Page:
Learner Protection, sometimes called Protection for Enrolled Learners (PEL) or Protection for Learner, provides security for students and their course fees in the unlikely event that their school or college close. In order to sell courses to students from outside the European Economic Area (EEA), education providers must have Learner Protection. This is an Irish Immigration requirement.
All courses with public universities and colleges have secure Learner Protection. However, some private colleges offer no meaningful form of Learner Protection, and students at these colleges will simply lose their fees if they close because there is no right to transfer to another college or to receive a refund.
Types of Learner Protection
There are three main kinds of learner protection for courses with private colleges that ICOS believes are of value:
- Protection provided through QQI for the further and higher education programmes it accredits (formerly FETAC and HETAC).
- Protection provided by groups of colleges - MEI for some English language schools and HECA for some private Higher Education providers.
- An enrolled learner protection bond, which is a special type of insurance policy that can be issued to individual students by some private colleges. Cover will require an additional payment unless it is included in the course fee. In all cases, a student can expect to receive a personal policy document as confirmation.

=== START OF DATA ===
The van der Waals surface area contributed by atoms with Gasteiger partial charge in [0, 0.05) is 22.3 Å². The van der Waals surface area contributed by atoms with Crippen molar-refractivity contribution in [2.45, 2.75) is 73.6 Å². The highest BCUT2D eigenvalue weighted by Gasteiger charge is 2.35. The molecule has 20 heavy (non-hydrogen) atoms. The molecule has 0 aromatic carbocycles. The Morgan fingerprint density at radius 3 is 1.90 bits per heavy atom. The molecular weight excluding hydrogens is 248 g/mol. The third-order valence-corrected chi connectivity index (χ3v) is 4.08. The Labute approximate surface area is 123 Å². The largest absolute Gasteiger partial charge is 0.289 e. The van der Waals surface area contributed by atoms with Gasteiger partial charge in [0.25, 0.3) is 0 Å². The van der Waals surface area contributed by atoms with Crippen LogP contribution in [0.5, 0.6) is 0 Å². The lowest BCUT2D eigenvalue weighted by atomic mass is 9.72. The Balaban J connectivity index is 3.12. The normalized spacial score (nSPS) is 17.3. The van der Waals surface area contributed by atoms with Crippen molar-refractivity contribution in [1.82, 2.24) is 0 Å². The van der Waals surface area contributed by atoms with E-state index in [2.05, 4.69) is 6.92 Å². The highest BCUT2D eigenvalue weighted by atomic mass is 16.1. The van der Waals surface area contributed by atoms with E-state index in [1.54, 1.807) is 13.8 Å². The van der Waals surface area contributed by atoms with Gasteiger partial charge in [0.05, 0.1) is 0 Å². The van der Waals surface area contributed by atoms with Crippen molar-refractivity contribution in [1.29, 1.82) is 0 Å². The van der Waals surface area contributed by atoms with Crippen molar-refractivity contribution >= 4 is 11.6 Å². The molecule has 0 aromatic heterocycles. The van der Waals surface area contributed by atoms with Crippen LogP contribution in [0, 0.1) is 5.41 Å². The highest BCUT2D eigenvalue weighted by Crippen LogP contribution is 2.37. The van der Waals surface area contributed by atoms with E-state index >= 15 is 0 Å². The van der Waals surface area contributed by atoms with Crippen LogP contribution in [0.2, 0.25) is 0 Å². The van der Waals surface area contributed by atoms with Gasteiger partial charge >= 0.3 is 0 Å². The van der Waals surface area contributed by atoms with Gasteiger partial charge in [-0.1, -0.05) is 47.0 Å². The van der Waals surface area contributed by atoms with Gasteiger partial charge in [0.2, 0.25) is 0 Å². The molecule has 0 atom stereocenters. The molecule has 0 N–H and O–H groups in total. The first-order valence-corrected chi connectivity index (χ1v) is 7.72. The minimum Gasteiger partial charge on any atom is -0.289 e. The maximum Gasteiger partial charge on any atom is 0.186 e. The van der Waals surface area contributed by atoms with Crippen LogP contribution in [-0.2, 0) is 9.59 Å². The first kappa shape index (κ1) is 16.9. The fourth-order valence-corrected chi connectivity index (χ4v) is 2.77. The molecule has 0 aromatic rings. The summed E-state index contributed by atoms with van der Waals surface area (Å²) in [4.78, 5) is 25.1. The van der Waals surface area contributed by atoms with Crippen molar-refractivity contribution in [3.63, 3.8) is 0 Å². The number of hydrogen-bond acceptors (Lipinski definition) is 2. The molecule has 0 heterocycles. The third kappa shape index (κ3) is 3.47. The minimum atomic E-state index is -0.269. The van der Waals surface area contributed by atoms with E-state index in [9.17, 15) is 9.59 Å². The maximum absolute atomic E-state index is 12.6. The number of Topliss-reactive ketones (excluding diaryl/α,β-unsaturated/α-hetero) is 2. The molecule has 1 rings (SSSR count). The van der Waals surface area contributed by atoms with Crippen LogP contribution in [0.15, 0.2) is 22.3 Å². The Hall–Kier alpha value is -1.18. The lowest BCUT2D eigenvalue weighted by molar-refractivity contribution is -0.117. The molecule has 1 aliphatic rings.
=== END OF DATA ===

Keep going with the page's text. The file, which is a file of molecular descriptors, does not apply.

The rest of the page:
Ask a college whether it offers any form of learner protection for your course and what type of protection it is. Make sure you get an explanation in writing of what happens if the college closes or if it cannot deliver the course you have paid for some other reason.
Checking Learner Protection
Advice from the Irish immigration service (INIS) has emphasised the importance of students getting written details of any learner protection arrangements being promised by a college:
"NOTE: Students are strongly advised to carefully consider the college at which they are seeking to enrol. Students should fully satisfy themselves of the Protection for Learner arrangements in place at the college and should seek details of those arrangements in writing."
Ask a college whether it offers any form of learner protection for your course and what type of protection it is. Make sure you get an explanation in writing of what happens if the college closes or if it cannot deliver the course you have paid for for some other reason.
Especially if you are paying fees well in advance, another important thing to understand clearly is whether protection of fees begins at the time of paying for a course or only at a later time, such at the point of starting your studies, or at the time of having an enrolled learner protection bond issued.
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